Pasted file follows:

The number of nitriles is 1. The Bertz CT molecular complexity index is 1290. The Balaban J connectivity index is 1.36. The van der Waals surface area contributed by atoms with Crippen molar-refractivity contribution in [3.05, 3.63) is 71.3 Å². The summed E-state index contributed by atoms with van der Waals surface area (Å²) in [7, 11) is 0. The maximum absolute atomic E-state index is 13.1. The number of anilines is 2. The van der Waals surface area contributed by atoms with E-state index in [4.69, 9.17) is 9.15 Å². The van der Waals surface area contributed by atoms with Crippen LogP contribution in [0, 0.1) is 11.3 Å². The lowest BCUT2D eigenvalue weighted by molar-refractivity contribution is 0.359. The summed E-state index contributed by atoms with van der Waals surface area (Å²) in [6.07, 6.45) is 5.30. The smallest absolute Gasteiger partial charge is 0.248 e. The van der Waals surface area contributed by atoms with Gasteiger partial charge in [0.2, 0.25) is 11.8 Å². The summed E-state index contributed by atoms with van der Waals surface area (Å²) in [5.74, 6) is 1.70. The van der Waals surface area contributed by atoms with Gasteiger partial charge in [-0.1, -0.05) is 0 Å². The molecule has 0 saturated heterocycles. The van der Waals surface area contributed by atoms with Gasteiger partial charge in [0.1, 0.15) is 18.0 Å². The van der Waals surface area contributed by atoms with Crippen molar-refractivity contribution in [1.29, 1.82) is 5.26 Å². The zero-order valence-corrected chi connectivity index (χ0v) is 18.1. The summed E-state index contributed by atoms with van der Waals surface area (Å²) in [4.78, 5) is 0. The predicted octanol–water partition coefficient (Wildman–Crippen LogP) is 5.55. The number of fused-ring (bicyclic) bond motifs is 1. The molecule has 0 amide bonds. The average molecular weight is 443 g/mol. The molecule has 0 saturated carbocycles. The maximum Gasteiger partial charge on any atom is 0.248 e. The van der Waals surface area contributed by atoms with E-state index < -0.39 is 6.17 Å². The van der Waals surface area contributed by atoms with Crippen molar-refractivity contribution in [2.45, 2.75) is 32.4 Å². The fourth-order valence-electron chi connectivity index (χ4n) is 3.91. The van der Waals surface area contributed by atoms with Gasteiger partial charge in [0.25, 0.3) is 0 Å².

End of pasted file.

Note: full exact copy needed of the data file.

The number of nitriles is 1. The Bertz CT molecular complexity index is 1290. The Balaban J connectivity index is 1.36. The van der Waals surface area contributed by atoms with Crippen molar-refractivity contribution in [3.05, 3.63) is 71.3 Å². The summed E-state index contributed by atoms with van der Waals surface area (Å²) in [7, 11) is 0. The maximum absolute atomic E-state index is 13.1. The number of anilines is 2. The van der Waals surface area contributed by atoms with E-state index in [4.69, 9.17) is 9.15 Å². The van der Waals surface area contributed by atoms with Crippen LogP contribution in [0, 0.1) is 11.3 Å². The lowest BCUT2D eigenvalue weighted by molar-refractivity contribution is 0.359. The summed E-state index contributed by atoms with van der Waals surface area (Å²) in [6.07, 6.45) is 5.30. The smallest absolute Gasteiger partial charge is 0.248 e. The van der Waals surface area contributed by atoms with Gasteiger partial charge in [0.2, 0.25) is 11.8 Å². The summed E-state index contributed by atoms with van der Waals surface area (Å²) in [5.74, 6) is 1.70. The van der Waals surface area contributed by atoms with Gasteiger partial charge in [-0.1, -0.05) is 0 Å². The molecule has 0 saturated heterocycles. The van der Waals surface area contributed by atoms with Gasteiger partial charge in [0.1, 0.15) is 18.0 Å². The van der Waals surface area contributed by atoms with Crippen molar-refractivity contribution in [1.29, 1.82) is 5.26 Å². The zero-order valence-corrected chi connectivity index (χ0v) is 18.1. The summed E-state index contributed by atoms with van der Waals surface area (Å²) in [4.78, 5) is 0. The predicted octanol–water partition coefficient (Wildman–Crippen LogP) is 5.55. The number of fused-ring (bicyclic) bond motifs is 1. The molecule has 0 amide bonds. The average molecular weight is 443 g/mol. The molecule has 0 saturated carbocycles. The maximum Gasteiger partial charge on any atom is 0.248 e. The van der Waals surface area contributed by atoms with E-state index < -0.39 is 6.17 Å². The van der Waals surface area contributed by atoms with Crippen molar-refractivity contribution in [2.45, 2.75) is 32.4 Å². The fourth-order valence-electron chi connectivity index (χ4n) is 3.91. The van der Waals surface area contributed by atoms with Gasteiger partial charge in [0.25, 0.3) is 0 Å².